Augusta National is benefitting from the Drive, Chip, and Putt thing going on right now, but that doesn't mean golf isn't "winning" too.

 

Quote:
Originally Posted by Fourputt View Post
 

You cherry picked one sentence from my post and lost the intent.

 

No I didn't. That sentence pretty well summarized the rest of your post. Not 100%, but fully enough that I saw no point in quoting the rest of your post.

 

Quote:
Originally Posted by Fourputt View Post
 

It's still my feeling that it's the game itself that lacks attraction for the audience these measures are aimed at, and drastic attempts at changing that situation simply aren't going to make any significant difference.

 

So, as I've said to you in the past, we should just sit back and do nothing, apparently. That seems to be your opinion, and that's fine. Other people disagree, and they're trying things. This might fail. But IMO it's a good effort, and it's getting people talking.

 

I have a wife and daughter. When they were beginning, they didn't mind the full swing stuff. They got the ball airborne most of the time, and unless they fatted the crap out of it, even mishits still advanced the ball 50+ yards or so. Putting was the frustrating piece for them. This helps to solve that.

 

You're a fuddy duddy. That's fine. You and I agree that this is not golf as it's meant to be played.

 

But neither is SNAG Golf, and I fully support that for getting kids involved. T-Ball isn't baseball, either, but it gets kids playing the game. I think if you were a baseball player, you'd be deriding T-Ball the same way you deride any of these "make the game easier and more fun" initiatives.

 
Quote:
Originally Posted by Fourputt View Post
 

When you say golf, they hear "dull" and reject the subject.

 

Who are these people?

 

Because their answers are going to vary and be a lot more different than that. If their father plays, or their husband plays, or a guy at the office, or whomever… they may have very different answers than "it's dull."

 

Rick, you don't seem to understand that this isn't targeted at people who will never consider golf because they think it's dull.

 
Quote:
Originally Posted by Fourputt View Post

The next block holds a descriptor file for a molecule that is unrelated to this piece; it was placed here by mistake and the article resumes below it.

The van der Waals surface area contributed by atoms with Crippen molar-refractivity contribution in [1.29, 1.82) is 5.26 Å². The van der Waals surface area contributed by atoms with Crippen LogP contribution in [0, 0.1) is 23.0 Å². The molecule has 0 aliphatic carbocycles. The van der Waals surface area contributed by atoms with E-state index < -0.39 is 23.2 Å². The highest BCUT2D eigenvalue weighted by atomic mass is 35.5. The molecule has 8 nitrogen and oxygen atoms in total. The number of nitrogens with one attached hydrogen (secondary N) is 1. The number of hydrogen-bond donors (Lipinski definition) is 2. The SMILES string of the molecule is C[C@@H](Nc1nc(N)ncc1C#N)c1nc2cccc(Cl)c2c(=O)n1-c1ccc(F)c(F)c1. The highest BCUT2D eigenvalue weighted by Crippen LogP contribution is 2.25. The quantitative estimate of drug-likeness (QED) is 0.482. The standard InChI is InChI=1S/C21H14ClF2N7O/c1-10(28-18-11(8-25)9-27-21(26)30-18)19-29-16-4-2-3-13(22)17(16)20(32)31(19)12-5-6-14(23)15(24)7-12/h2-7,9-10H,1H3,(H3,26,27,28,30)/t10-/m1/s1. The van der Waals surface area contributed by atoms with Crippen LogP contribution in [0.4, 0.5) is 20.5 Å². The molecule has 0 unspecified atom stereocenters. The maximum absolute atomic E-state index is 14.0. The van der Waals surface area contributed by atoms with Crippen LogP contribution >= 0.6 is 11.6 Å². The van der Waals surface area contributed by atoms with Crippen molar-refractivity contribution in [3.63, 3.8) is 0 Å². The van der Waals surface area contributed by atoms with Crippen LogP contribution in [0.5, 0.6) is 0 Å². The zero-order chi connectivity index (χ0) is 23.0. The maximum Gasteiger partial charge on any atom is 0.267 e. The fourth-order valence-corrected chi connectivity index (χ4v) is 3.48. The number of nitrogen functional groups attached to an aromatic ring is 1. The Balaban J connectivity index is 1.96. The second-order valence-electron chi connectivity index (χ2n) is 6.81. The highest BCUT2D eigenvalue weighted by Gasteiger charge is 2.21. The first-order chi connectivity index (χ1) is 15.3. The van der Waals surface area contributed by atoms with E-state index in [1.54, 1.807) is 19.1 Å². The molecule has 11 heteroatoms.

Only people like us for whom golf is a passion will find a way to play in spite of other necessary considerations.

 

How did it become a passion for you?

 

Exactly.

 

Cuz here's my story: I went with my cousin to his little nine-hole course when I was with my grandma for a week. I "drove" using an old 5-wood down the first fairway. I'm sure I whiffed, topped, and thinned several, but all I remember is seeing the ball fly. Then I chipped and putted, and I'm sure I hit poor shots there too, but I remember the good ones.

 

I was 14. Golf wasn't something I was born passionate about - I had to be introduced.

 

This lowers the bar. It lets people have those little moments of success earlier, more easily.

 

I pray that I never have your world view of golf. What a sad outlook on the game you're clearly passionate about… just hoping that people will pick up the game when they turn 50? Oy.

 

Quote:
Originally Posted by Fourputt View Post
 

As others have said on this forum, even when the interest is there, golf's main detractors seem to be time and cost, and I don't see much being done to change those.

 

Junior memberships are inexpensive, and juniors often get clubs and things donated, or can spend $150 to get a complete set with a bag.

 

Juniors have a lot of time to play. And again, Rick, this is ONE IDEA. Other ideas about six-hole rounds and even six-hole leagues further reduce the cost and time. There's not going to be one idea that dramatically changes the course of golf in the modern world, but you seem to routinely take a dump on ANY idea.

 
Quote:
Originally Posted by Fourputt View Post